- Expand tele-health services for substance abuse treatment
- Make clear how Medicaid funds can be used for substance use disorder treatment through tele-health
- Help ensure children suffering from substance use disorders receive the assistance they need through tele-health services
- Improve data collection on substance use disorders among Medicaid recipients
- Give states the resources and guidelines to ensure recovery homes are effectively helping residents sustain recovery from opioid and substance use disorders
- Incorporate job training into drug addiction recovery programs
- Afford schools the opportunity to apply for grants to directly offer trauma support services to students impacted by the opioid epidemic
Dogwood asked Warner about the impact the act had on the commonwealth over the past several years.
“This puts money directly into communities [that face] a lot of the challenge on trying to deal with opioids. And particularly, as some of the opioids merge into, particularly, fentanyl, I think we’ve seen a dramatic decline in abuse of prescriptions being written,” Warner said. “That is the good news, and a lot of that has come from greater oversight at [the] state level, local level, and federal level.”
A similar circumstance happened in Martinsville. In 2015, the small city in Southwest Virginia made its mark on the map, but not for a positive statistic. That year, STAT, a health, medicine, and life sciences resource, found that more opioids were prescribed per person in Martinsville than anywhere else in the country. Clinicians prescribed approximately 4,090 morphine milligram equivalents per person, while the national average at the time was 640 milligram equivalents per person. By 2020, Martinsville ranked third — behind two other Virginia locations, Salem City in second and Norton City in first.
Unfortunately, where there’s a positive change, there’s often a negative reaction. Warner noted that some individuals addicted to opioids went to the black market to purchase drugs when their prescriptions ended, and the illegal drugs were sometimes laced with fentanyl. In other words, there’s still more work to be done to combat the drug crisis in Virginia.
“There Is Someone Rooting For You”
Once Dee realized there was an issue, she was afraid to tell anyone. She convinced herself that her loved ones would be deeply disappointed and would hate her. The two texts she sent that fateful May night proved differently.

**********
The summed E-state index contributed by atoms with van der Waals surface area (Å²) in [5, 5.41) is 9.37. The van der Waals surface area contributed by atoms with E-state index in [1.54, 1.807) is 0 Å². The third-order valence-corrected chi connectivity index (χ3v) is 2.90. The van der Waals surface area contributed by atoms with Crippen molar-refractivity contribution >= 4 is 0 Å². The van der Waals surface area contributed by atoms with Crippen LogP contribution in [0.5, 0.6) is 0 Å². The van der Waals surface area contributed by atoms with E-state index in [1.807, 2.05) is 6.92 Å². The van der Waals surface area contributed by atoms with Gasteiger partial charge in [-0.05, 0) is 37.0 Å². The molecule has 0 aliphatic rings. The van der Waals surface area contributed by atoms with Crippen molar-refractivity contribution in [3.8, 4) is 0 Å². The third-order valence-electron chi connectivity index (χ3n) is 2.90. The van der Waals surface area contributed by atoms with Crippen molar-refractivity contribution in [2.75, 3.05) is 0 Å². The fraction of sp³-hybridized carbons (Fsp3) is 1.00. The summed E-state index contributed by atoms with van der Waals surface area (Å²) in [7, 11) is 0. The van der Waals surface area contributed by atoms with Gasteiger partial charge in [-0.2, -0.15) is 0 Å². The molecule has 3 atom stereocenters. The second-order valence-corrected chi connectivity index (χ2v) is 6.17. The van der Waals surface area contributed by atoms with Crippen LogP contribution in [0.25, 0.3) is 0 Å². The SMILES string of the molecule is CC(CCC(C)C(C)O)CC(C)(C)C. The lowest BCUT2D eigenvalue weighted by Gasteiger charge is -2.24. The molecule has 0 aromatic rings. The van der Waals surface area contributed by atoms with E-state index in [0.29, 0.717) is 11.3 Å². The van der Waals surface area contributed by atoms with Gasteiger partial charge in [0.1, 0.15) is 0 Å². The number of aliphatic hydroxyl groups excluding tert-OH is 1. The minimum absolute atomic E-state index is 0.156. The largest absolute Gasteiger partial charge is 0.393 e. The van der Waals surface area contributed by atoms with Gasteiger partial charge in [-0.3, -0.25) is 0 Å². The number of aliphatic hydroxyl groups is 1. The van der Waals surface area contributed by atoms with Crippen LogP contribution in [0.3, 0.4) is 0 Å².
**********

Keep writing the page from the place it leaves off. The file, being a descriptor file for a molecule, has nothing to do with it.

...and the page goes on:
“They still ran to my rescue, and brought a whole village I never knew I had. They still loved me. The state trooper checked on me quite a few times after and my best friend called me every day in rehab. She stayed with me all this time, even though I never made it easy. She still saw something in me and stayed. This past year, I was her maid of honor in her wedding. When she asked, I was very surprised because of the fact I never made being my friend easy. That was such an honor, just being asked that,” she said. “The point I’m trying to make is even when you think no one is there, there is someone rooting for you.”
In some ways, Dee wished she could go back and root for herself.
“I think about ‘that girl’ often. She had dreams. She had dreams of being a teacher, a cosmetologist, having a family. She had all these plans of how she was going to do it. She knew what her next move was. But she let actions of others dictate her life. She was a people-pleaser. She cared more about making everyone else happy rather than herself. And if I could just go back in time and hug her, I would. Because that’s what I needed back then was to love myself, and I didn’t. I thought I needed the love from others to validate myself, but all I really needed was a little self-love,” Dee said. “After all this time, I finally found that. I have kept the right people in my corner to boost me up, to help me learn how to love me again. By doing that, I became a teacher. I went back to school for cosmetology, all while working a full-time job and raising two children.”
When it came to telling her story, Dee wanted to share hope with others who may find themselves in a similar situation.
“It’s important to me to share my story because if I can help just one person, just one, it would have all been worth it,” Dee said.
“That girl,” now a woman who has been sober for five years, had the final word.
“My advice would be this: look in a mirror and find that last bit of hope you have, even if you think you have none left. Find it. Pray for it to be seen,” Dee said. “Ask God to show you that last mustard seed of faith inside of you. And plant it. Plant it on the rock bottom floor you just hit. And let it grow.”